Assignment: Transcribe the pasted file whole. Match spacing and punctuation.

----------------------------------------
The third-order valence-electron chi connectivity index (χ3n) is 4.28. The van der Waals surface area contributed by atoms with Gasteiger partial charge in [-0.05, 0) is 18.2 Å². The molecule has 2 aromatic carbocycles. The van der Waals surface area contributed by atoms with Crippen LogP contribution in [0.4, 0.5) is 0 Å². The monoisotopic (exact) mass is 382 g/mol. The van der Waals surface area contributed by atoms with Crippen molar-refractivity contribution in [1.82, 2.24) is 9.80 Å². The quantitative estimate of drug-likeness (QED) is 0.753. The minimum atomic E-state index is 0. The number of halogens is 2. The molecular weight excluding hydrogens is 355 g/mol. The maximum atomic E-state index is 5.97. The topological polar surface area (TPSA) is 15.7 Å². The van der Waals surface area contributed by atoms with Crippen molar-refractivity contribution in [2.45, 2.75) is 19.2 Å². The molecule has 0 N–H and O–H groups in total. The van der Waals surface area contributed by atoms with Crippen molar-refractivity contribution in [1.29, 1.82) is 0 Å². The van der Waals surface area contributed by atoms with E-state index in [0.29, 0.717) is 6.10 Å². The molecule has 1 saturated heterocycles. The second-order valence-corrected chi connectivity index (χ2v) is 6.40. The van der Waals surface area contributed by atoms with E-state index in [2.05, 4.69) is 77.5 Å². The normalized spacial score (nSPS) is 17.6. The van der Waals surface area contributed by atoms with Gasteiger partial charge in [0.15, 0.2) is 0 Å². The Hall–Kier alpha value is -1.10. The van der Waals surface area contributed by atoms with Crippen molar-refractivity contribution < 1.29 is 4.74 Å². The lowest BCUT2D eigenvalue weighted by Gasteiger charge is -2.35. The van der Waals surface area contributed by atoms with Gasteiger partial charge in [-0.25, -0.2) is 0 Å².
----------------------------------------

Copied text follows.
The third-order valence-electron chi connectivity index (χ3n) is 4.28. The van der Waals surface area contributed by atoms with Gasteiger partial charge in [-0.05, 0) is 18.2 Å². The molecule has 2 aromatic carbocycles. The van der Waals surface area contributed by atoms with Crippen LogP contribution in [0.4, 0.5) is 0 Å². The monoisotopic (exact) mass is 382 g/mol. The van der Waals surface area contributed by atoms with Crippen molar-refractivity contribution in [1.82, 2.24) is 9.80 Å². The quantitative estimate of drug-likeness (QED) is 0.753. The minimum atomic E-state index is 0. The number of halogens is 2. The molecular weight excluding hydrogens is 355 g/mol. The maximum atomic E-state index is 5.97. The topological polar surface area (TPSA) is 15.7 Å². The van der Waals surface area contributed by atoms with Crippen molar-refractivity contribution in [2.45, 2.75) is 19.2 Å². The molecule has 0 N–H and O–H groups in total. The van der Waals surface area contributed by atoms with Crippen molar-refractivity contribution in [1.29, 1.82) is 0 Å². The van der Waals surface area contributed by atoms with E-state index in [0.29, 0.717) is 6.10 Å². The molecule has 1 saturated heterocycles. The second-order valence-corrected chi connectivity index (χ2v) is 6.40. The van der Waals surface area contributed by atoms with E-state index in [2.05, 4.69) is 77.5 Å². The normalized spacial score (nSPS) is 17.6. The van der Waals surface area contributed by atoms with Gasteiger partial charge in [0.15, 0.2) is 0 Å². The Hall–Kier alpha value is -1.10. The van der Waals surface area contributed by atoms with Crippen molar-refractivity contribution < 1.29 is 4.74 Å². The lowest BCUT2D eigenvalue weighted by Gasteiger charge is -2.35. The van der Waals surface area contributed by atoms with Gasteiger partial charge in [-0.25, -0.2) is 0 Å².